Inuit are the indigenous people of the North American Arctic. They live in Greenland and the polar regions of Alaska and Canada. Their ancestors migrated from Asia around 1000, making them the last indigenous people to settle the Americas.
Inuit means ‘the people’ in Inuktitut. A singular Inuit is an Inuk.
The word ‘Eskimo’ refers to the related peoples of the Arctic Circle who speak Eskimo-Aleut languages, including Inuit, the Aleuts of Alaska and the Yupik of Kamchatka. Eskimo means ‘snow shoes’ in Algonquin but scholars once thought it came from the Cree ‘askipiw’, meaning ‘eater of raw flesh’. That etymology is now disproven, though Eskimo is still considered derogatory in Canada. Inuit is preferred.
The ancestors of the Inuit crossed the Bering Strait from Siberia a thousand years ago. Known as the ‘Thule Culture’, their ancestors displaced the Dorset people who came before them and spread across the American Arctic. The Thule had greater numbers and husky-driven sledges which the Dorset lacked. The last Dorset group perished in 1903. Owing to their later migration, Inuit are more closely related to the indigenous Siberians than other Amerindian and First Nations groups.
Inuit have adapted to the most extreme conditions of any human society. In the Arctic, temperatures can reach -50° and there are periods of 24-hour darkness in winter. There is no wood or domesticable animals. Agriculture is impossible. The traditional Inuit diet was 75% fat and in winter, 100% meat and fish.
Inuit drove sledges, wore fur coats and built skin tents in summer and igloos in winter. They fished, and hunted seals, walrus, caribou and whales, and made harpoons from narwhal horns and walrus ivory. Their adaption to polar environments meant Inuit settlers thrived in Greenland while Norse colonies perished. Kayaks are an Inuit invention.
European whalers made contact with Inuit in the 1700s. By the 19th century, the measles, smallpox, tuberculosis and alcohol they introduced had killed 90% of the Inuit population.
By the early 20th century, Inuit were hunting with guns and using metal tools. Many made a living selling fox pelts to white traders. Some attended missionary schools but were largely independent of mainstream Canadian society.
The Canadian government asserted control over the Inuit from 1939. Government assimilation policies forced Inuit children into residential boarding schools and assigned them state-sanctioned names. Abuse was rampant. They resettled nomadic Inuit into permanent settlements to lay claim to parts of the Arctic, ended their traditional way of life and forced them into the modern economy. The decimation of whale populations, melting ice caps and oil drilling has since made the traditional Inuit lifestyle untenable.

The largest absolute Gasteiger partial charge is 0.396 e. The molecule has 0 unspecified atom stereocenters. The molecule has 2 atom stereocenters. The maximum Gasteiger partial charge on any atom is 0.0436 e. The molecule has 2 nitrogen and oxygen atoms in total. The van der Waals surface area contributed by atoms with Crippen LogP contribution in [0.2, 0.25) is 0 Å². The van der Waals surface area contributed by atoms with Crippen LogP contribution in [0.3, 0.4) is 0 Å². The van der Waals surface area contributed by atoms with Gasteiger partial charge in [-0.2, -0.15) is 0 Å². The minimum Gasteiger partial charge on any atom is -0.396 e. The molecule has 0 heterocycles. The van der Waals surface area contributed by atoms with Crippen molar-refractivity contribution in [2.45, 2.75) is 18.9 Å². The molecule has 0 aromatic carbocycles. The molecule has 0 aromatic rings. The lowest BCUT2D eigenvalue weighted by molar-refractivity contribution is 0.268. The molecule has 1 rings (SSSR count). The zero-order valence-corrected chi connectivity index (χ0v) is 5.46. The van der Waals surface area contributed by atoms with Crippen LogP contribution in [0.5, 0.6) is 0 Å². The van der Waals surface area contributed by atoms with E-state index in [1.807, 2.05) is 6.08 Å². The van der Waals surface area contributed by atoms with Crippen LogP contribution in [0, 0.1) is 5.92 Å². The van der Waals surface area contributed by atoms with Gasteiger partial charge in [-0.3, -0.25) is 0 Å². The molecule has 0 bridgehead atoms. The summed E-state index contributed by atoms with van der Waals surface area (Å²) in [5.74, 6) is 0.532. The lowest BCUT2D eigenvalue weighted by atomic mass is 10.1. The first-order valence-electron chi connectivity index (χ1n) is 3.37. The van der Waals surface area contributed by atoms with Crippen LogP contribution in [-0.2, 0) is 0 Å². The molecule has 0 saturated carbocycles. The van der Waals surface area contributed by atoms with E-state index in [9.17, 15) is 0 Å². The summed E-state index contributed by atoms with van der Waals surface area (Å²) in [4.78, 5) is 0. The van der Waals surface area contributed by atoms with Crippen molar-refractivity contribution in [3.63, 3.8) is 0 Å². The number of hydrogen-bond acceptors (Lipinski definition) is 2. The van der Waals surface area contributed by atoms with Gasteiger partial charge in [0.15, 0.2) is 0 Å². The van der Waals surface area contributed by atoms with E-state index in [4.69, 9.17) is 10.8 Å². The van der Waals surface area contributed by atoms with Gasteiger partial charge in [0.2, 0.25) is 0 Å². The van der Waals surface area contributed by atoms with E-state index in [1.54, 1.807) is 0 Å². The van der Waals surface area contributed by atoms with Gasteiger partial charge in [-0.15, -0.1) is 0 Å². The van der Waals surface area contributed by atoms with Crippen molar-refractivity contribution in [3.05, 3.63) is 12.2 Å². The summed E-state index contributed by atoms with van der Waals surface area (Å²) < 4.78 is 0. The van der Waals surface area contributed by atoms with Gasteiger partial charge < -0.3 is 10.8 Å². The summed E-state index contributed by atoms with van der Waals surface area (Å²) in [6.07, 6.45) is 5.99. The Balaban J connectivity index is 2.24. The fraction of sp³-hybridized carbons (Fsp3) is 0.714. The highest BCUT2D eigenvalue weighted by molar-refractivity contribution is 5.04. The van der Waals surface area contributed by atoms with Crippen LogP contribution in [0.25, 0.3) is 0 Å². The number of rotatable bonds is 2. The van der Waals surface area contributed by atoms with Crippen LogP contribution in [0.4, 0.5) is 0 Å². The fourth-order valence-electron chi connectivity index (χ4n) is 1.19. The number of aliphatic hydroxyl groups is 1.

In the 1970s, university-educated Inuit lobbied for land claims and self-representation. The territory of Nunavut, which is majority Inuit, became self-governing in 1993.
Today, Canadian Inuit live in four autonomous regions, each located north of the treeline.
- Inuvialuit (Northwest Territories)
- Nunavut (own territory)
- Nunavik (Quebec)
- Nunatsiavut (Newfoundland and Labrador)
Greenland, though under Danish sovereignty, is 80% Inuit. As in Canada, the Danish government resettled Inuit into towns and forced changes in diet and occupation. Resettlement, overfishing and climate change destroyed their traditional way of life in a mere generation. Greenland gained home rule in 1979.
Modern Inuit are impoverished minorities in their respective countries. Many live in isolated communities with little access to roads and hospitals. Canadian Inuit live 15 -20 years less than the average citizen. In both Greenland and Canada, suicide is six times the national average.
It is not all, however, so bleak. Inuit culture is seeing a revival across Alaska, Greenland and Canada. Traditional visual art and throat singing is taught across the Inuit homeland, and in Nunavut, most children now learn Inuktitut as a first language.
Sources: Indigenous Peoples Atlas of Canada, Inuit Tapariit Kanatami, Minority Rights Group